What I observed was that on-render expressions at times failed to access the scopes reliably and variables that definitely were set would go missing. That wasn't a case of them not setting something in the view scope. but it led me to trust the whole engine less.

> That said, I quite like the idea of having a token being set in the viewScope by a
> SWF Listener, over the reliance on configuring on-render rules.

Other than the overhead and understanding exactly how it all works to know when to do what, it's certainly interesting. I need to look at the example.

-- Scott

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Re: IdP CSRF Defence

Philip Smart


> On 9 Jul 2019, at 17:31, Cantor, Scott <[hidden email]> wrote:
>
>> I guess providing whatever validation logic that is checking the token can not
>> be bypassed (currently either an normal Profile Action or a SWF Listener), if
>> something did go wrong and the token was not being set in the viewScope
>> using an on-render tag etc. it would not be present in the view, and hence
>> would fail validation when the form it is posted back.
>
> Yes, though it's also true that "fails safe" is still "fails" and if there's no good way to get the on-render stuff working properly under some conditions, that just breaks the software.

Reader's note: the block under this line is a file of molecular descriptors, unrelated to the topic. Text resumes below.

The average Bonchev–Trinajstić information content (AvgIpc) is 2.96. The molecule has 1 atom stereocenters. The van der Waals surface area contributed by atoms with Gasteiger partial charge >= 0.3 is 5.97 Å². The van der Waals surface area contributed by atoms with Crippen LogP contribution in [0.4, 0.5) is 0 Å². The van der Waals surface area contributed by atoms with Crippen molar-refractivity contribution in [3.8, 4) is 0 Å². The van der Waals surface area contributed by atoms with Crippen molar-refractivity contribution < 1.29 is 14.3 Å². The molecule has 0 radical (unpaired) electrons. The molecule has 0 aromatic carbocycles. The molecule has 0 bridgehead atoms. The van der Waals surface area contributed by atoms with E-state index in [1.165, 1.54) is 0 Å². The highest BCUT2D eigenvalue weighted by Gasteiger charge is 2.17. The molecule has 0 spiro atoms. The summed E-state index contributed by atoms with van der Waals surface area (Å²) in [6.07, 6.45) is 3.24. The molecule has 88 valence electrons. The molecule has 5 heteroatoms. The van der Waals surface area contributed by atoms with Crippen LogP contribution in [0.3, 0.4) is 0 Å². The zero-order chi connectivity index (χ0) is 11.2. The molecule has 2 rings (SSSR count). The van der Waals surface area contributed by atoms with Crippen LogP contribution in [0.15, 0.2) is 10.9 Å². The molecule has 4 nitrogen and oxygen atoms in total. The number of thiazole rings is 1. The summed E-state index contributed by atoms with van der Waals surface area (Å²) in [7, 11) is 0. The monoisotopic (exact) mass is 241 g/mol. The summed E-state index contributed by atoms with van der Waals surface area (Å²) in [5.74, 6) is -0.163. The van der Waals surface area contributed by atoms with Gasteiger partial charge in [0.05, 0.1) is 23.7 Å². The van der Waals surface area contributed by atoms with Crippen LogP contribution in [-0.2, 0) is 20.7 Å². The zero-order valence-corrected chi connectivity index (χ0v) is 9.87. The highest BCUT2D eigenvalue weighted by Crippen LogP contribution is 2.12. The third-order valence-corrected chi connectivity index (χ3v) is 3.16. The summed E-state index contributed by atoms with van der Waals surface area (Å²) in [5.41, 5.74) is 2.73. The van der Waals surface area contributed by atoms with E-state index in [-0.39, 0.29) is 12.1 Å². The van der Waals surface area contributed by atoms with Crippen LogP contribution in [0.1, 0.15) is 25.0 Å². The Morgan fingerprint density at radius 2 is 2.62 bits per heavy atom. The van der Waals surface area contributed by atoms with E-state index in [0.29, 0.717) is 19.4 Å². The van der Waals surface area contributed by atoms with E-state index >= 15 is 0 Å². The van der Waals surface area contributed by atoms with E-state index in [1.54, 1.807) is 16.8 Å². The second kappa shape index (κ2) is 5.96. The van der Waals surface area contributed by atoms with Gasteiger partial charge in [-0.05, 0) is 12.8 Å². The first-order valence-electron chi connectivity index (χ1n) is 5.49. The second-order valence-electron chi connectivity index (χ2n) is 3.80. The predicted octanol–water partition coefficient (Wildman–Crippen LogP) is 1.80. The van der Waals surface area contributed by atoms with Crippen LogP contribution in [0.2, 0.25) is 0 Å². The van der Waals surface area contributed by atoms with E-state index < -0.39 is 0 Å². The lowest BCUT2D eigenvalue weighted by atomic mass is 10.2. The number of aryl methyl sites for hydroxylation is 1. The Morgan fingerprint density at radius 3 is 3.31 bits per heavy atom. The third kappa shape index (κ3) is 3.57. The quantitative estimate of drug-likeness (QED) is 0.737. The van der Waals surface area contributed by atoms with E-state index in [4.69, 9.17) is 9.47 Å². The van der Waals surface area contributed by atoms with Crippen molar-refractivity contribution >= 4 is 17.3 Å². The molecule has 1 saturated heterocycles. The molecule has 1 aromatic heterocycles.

Ah right yes, I see now.

>
> What I observed was that on-render expressions at times failed to access the scopes reliably and variables that definitely were set would go missing. That wasn't a case of them not setting something in the view scope. but it led me to trust the whole engine less.
>
>> That said, I quite like the idea of having a token being set in the viewScope by a
>> SWF Listener, over the reliance on configuring on-render rules.
>
> Other than the overhead and understanding exactly how it all works to know when to do what, it's certainly interesting. I need to look at the example.

Yes, it is a limited PoC, but if you think (after looking) there is some merit in it, I will explore and test if further then write it up.

>
> -- Scott
>
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> To unsubscribe from this list send an email to [hidden email]
>

Jisc is a registered charity (number 1149740) and a company limited by guarantee which is registered in England under Company No. 5747339, VAT No. GB 197 0632 86. Jisc’s registered office is: One Castlepark, Tower Hill, Bristol, BS2 0JA. T 0203 697 5800.

Jisc Services Limited is a wholly owned Jisc subsidiary and a company limited by guarantee which is registered in England under company number 2881024, VAT number GB 197 0632 86. The registered office is: One Castle Park, Tower Hill, Bristol BS2 0JA. T 0203 697 5800.